Natural gas accounted for nearly half of newly installed power generation capacity in 2014, and it currently represents the largest share of installed capacity, according to data from FERC.

In an Energy Infrastructure Update, compiled by the Federal Energy Regulatory Commission’s Office of Energy Projects, natural gas led all other fuel types in terms of cumulative new installed capacity — either new build or expansion — placed into service in 2014. The federal agency said a total of 490 power generation units, with a combined installed capacity of 15,384 MW, were placed into service in 2014. Of those, 59 were natural gas-fueled units totaling 7,485 MW. Biomass was a close second in terms of number of units with 58, but only representing 254 MW of capacity. Wind was third with 57 units (4,080 MW). Solar led in terms of the number of units installed (277), and was third overall in capacity (3,139 MW).

Other fuels of note were oil (15 units, 47 MW), water (10 units, 158 MW) and geothermal steam (five units, 32 MW).

By comparison, FERC said a total of 692 units, with a combined installed capacity of 15,886 MW, were placed into service in 2013. Natural gas also was tops that year in terms of installed capacity (94 units, 7,378 MW), and solar led in terms of units (364 units, 3,828 MW).

In 2014 there was a 29.2% decline in number of units installed compared to 2013, and 3.2% less new capacity installed. The number of natural gas units installed also was 37.2% less than in 2013, but despite that installed capacity rose 1.5%.

The FERC data shows natural gas represented 12% of the units installed in 2014, down from 13.6% in 2013. Natural gas also represented 48.7% of installed capacity in 2014, up from 46.4% in 2013.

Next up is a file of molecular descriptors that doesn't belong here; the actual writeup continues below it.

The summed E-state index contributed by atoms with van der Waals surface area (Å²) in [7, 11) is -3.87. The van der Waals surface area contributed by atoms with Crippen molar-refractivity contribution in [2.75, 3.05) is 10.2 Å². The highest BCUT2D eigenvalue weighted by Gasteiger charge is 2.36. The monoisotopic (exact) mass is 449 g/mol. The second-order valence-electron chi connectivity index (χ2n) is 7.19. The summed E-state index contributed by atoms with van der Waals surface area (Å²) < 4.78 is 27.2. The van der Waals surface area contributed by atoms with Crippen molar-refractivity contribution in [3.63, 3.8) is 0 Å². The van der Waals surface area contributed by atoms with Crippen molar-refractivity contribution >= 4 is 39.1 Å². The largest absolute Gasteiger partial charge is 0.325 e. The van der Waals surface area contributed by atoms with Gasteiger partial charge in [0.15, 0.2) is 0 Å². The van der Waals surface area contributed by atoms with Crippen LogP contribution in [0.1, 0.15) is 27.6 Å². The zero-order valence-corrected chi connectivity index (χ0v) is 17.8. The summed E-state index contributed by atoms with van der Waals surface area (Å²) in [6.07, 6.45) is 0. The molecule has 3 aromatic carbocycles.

Total installed operating generating capacity currently totals 1,168.76 GW. FERC said natural gas led all other fuel types with 492.97 GW, or 42.18% of total capacity. Coal was a distant second at 326.6 GW (27.94%). No other fuel was above 10% of total capacity; nuclear was closest at 106.87 GW (9.14%) followed by water at 98.39 GW (8.42%).

FERC also reported on natural gas activities for the full year 2013 and 2014.

According to federal regulators, there were 30 pipelines totaling 309.4 miles placed into service in 2014, which combined accounted for 6.66 Bcf/d of capacity and 257,776 hp of compression. There were 35 pipelines totaling 534.2 miles certificated in 2014, with 12.1 Bcf/d of capacity and 513,802 hp of compression.

By comparison, there were 27 pipelines totaling 226.5 miles placed into service in 2013, with 4.49 Bcf/d of capacity and 155,875 hp of compression. There were 31 certificated pipelines in 2013 totaling 349.8 miles, with 7.72 Bcf/d of capacity and 210,086 hp of compression.

FERC said there were eight storage projects placed into service in 2014, with 22.3 Bcf of storage capacity, 146 MMcf/d of deliverability and 8,350 hp of compression. Five storage projects — with 1.9 Bcf of storage capacity, 103 MMcf/d of deliverability and 2,500 hp of compression — were certificated in 2014.

By comparison, there were 15 storage projects placed into service in 2013, with 55.3 Bcf of storage capacity, 2.88 Bcf/d of deliverability and 56,620 hp of compression. Thirteen storage projects were certificated in 2013, totaling 33.8 Bcf of storage capacity, 766 MMcf/d of deliverability and 9,240 hp of compression.

FERC certificated five liquefied natural gas import and export projects in 2014. Combined, those projects account for 13.54 Bcf of storage capacity and 400 MMcf/d to 7.03 Bcf/d of deliverability.

For its reporting on new in-service generation and total installed operating generating capacity, FERC used data provided by Ventyx Global LLC, Velocity Suite and The C Three Group LLC. The agency used data compiled internally for its report on natural gas activities.